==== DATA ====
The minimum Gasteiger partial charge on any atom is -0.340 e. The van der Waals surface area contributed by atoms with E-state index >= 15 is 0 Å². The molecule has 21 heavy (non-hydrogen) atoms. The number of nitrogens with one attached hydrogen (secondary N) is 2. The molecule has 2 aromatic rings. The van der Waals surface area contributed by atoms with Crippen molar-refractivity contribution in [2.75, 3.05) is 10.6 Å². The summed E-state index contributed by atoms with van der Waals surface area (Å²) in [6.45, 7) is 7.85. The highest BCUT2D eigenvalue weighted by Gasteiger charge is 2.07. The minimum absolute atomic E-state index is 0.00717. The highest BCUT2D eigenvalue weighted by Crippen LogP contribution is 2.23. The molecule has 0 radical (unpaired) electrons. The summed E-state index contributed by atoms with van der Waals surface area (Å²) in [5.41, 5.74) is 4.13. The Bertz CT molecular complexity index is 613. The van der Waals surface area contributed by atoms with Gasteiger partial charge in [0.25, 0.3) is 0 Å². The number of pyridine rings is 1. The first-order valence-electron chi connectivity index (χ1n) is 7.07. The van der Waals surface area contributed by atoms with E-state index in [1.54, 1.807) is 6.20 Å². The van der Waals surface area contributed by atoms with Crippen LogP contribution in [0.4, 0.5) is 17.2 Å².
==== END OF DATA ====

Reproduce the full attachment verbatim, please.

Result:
The minimum Gasteiger partial charge on any atom is -0.340 e. The van der Waals surface area contributed by atoms with E-state index >= 15 is 0 Å². The molecule has 21 heavy (non-hydrogen) atoms. The number of nitrogens with one attached hydrogen (secondary N) is 2. The molecule has 2 aromatic rings. The van der Waals surface area contributed by atoms with Crippen molar-refractivity contribution in [2.75, 3.05) is 10.6 Å². The summed E-state index contributed by atoms with van der Waals surface area (Å²) in [6.45, 7) is 7.85. The highest BCUT2D eigenvalue weighted by Gasteiger charge is 2.07. The minimum absolute atomic E-state index is 0.00717. The highest BCUT2D eigenvalue weighted by Crippen LogP contribution is 2.23. The molecule has 0 radical (unpaired) electrons. The summed E-state index contributed by atoms with van der Waals surface area (Å²) in [5.41, 5.74) is 4.13. The Bertz CT molecular complexity index is 613. The van der Waals surface area contributed by atoms with Gasteiger partial charge in [0.25, 0.3) is 0 Å². The number of pyridine rings is 1. The first-order valence-electron chi connectivity index (χ1n) is 7.07. The van der Waals surface area contributed by atoms with E-state index in [1.54, 1.807) is 6.20 Å². The van der Waals surface area contributed by atoms with Crippen LogP contribution in [0.4, 0.5) is 17.2 Å².